Some people did not like to play the lines.  They would rather bet for or against one of the six non-natural numbers.  Betting for the number was easier than betting against it.  That was called a place bet.  In order for someone to make that bet a shooter had to be out on a point.  The bet would be in units of $5 on the 4, 5, 9, and 10 and in units of $6 on the 6 and 8.  That reason being because of the way the odds were paid.  Your bet said that the number you were on would roll before the seven out.  If you bet on the 4 or 10 the odds were 9 to 5.  We have learned earlier that the 4 and 10 each have three ways to win.  Put that beside the six ways the 7 could roll and we see the true odds of 2 to 1.  However, the casinos would only give 9 to 5 because that was just the kind of guys they were.  Likewise, the 5 and 9 are really 6 to 4 or 3 to 2, but they were given 7 to 5.  The same went with the 6 and 8 whose true odds were 6 to 5 but which were paid only 7 to 6.  Just another example of how good a bet the casino really had.

    Now the casinos were not without total feelings.  They would let you play the numbers and take the true odds.  That, however, required the payment of a juice.  The juice, also referred to as the vigorish or the chop, was the percentage (5%) that the player had to pay for the privilege of having the true odds.  This was known as buying the number.  (Remember, when Las Vegas was starting out in the 20's and 30's and the girls back then were referred to as numbers.)  For a player to do that the bet must have been at least $20.  That way the house could collect its one-dollar.  It was a good bet on the 4 or 10, but not really worth it on the other four numbers unless the bet reached in the hundreds of dollars.  If you took down the buy bet the juice was refunded to you.  If you won or lost though, you lost the juice as well.  It was just another way of the casino getting you to bet more money on a bet which you were already in the disadvantage for having.  There was one way, however, to get a bet taking the true odds without having to pay the juice.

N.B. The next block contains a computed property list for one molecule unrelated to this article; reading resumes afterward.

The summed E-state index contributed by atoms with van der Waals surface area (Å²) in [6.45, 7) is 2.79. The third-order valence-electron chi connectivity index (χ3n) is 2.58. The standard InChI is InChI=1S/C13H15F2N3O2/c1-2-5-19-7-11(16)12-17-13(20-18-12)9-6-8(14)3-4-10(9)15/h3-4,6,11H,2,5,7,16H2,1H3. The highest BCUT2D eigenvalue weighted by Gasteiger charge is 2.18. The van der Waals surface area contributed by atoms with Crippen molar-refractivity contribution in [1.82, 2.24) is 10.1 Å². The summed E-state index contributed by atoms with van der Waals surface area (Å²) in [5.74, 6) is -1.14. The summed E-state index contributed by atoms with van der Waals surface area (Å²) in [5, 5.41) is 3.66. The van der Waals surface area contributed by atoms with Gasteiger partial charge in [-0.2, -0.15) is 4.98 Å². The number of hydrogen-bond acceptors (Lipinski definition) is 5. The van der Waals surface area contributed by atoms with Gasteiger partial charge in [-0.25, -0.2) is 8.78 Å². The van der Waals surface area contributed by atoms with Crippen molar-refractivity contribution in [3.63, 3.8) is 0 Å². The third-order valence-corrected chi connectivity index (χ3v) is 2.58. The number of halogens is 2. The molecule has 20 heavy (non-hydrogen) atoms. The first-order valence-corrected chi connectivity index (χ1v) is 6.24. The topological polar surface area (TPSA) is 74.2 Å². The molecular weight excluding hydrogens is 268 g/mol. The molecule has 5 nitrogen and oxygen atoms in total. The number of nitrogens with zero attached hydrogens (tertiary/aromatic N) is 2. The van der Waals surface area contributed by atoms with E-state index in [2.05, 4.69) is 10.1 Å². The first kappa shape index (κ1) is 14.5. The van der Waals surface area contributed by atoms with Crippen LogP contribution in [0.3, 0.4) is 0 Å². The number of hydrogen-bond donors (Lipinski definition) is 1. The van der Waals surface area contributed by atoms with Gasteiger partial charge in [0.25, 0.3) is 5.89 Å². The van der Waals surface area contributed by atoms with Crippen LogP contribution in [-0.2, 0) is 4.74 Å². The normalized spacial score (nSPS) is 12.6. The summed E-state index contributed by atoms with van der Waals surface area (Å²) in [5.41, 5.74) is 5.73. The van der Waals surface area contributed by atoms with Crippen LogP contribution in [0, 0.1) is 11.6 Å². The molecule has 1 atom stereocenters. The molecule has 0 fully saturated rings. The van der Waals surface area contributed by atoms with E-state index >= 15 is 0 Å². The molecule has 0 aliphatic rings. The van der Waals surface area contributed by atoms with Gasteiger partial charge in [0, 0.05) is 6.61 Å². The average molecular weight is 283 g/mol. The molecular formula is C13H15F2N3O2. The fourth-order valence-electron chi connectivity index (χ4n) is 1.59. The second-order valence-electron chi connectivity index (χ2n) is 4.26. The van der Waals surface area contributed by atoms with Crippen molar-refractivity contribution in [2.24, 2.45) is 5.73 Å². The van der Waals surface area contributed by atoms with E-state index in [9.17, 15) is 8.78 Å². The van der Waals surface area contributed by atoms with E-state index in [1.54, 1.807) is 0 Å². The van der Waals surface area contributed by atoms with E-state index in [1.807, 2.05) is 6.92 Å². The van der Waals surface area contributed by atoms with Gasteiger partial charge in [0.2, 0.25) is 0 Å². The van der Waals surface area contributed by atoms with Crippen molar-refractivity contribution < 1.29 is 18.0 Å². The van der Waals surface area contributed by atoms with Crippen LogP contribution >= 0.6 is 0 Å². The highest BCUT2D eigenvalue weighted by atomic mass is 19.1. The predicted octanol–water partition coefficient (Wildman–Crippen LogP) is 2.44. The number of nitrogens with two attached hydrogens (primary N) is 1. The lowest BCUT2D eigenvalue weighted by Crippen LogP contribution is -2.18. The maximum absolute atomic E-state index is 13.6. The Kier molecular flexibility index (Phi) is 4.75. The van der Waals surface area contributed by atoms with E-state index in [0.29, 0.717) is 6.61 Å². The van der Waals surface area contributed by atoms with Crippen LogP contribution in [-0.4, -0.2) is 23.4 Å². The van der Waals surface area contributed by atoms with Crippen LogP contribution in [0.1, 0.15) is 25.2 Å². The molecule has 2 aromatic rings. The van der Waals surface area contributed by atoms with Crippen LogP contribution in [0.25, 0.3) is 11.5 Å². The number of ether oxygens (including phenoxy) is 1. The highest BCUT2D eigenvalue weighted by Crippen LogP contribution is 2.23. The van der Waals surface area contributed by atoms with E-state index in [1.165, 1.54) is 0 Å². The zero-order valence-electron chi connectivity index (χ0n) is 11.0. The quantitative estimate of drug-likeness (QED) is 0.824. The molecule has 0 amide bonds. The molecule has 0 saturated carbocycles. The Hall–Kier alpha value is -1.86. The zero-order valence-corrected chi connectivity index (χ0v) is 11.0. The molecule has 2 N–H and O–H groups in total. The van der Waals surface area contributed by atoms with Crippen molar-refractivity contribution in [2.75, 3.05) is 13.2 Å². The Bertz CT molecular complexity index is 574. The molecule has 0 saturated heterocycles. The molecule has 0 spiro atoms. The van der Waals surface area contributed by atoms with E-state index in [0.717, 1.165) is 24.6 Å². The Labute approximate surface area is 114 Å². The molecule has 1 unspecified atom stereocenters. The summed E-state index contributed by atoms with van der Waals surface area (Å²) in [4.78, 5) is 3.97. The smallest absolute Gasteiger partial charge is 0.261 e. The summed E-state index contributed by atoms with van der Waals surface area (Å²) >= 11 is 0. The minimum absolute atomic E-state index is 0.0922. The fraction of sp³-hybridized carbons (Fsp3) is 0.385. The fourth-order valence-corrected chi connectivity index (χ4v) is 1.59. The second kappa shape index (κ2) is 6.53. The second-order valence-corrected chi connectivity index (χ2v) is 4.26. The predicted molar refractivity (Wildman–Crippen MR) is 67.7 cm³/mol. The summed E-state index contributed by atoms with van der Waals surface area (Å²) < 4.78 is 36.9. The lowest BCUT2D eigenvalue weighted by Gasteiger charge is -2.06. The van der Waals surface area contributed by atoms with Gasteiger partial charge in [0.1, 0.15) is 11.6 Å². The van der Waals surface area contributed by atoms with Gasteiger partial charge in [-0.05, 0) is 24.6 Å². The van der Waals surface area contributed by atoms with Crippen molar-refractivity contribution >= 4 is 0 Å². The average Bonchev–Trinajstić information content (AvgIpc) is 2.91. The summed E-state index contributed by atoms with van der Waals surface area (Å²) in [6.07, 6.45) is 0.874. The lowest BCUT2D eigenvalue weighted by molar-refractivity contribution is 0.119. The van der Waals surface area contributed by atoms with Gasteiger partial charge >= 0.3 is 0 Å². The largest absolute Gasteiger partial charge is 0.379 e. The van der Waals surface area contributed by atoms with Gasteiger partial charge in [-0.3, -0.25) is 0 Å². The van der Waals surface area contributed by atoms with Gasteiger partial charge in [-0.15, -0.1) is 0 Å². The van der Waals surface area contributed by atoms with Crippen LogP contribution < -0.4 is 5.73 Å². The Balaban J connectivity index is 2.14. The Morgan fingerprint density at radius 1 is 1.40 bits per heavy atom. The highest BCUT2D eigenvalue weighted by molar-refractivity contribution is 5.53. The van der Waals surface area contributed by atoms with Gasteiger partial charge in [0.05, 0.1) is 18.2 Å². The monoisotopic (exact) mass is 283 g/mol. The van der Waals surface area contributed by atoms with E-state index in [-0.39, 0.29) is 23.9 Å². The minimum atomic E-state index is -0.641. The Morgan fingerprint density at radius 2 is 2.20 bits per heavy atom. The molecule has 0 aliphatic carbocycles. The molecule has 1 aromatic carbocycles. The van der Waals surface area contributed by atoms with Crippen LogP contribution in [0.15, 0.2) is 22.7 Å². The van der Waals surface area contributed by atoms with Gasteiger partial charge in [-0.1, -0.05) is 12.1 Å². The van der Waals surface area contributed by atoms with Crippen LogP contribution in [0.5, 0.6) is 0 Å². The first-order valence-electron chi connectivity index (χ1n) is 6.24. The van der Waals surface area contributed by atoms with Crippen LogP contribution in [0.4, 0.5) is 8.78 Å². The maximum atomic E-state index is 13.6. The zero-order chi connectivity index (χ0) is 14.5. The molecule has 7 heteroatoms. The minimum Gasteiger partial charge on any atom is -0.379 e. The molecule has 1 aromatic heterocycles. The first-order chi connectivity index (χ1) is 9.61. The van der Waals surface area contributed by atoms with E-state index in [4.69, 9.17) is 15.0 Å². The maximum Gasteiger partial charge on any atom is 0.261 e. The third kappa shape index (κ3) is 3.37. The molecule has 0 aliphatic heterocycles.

Back to the Pass and Come lines.  As stated above, people liked to play the Pass and Don't Pass line so they could take the odds.  That bet was free and did not cost a juice.  And, unlike the Pass and Come bet, odds could be placed and removed at will.  The Pass and Come were different.  Those were considered contract bets.  Once you had entered into that and a point had been given to the bet it could not be removed for any reason (unless the house wanted you removed from the casino).  The reason for that was simple; it was a good bet for the house and they did not want to lose their shot at the money.  The amount of odds one could place "behind" (in the case of the Pass line) or "on" (in the case of the Come line) the bet was usually up to two or three times the original bet.  That all depended on the joint.  In any case, if the bet won and you had odds placed, you were paid according to the true odds.  The house would always tell the player that was the only bet which they had no advantage over.  That was total bull.  Any time you made a bet where the odds were against you it was to the house's advantage.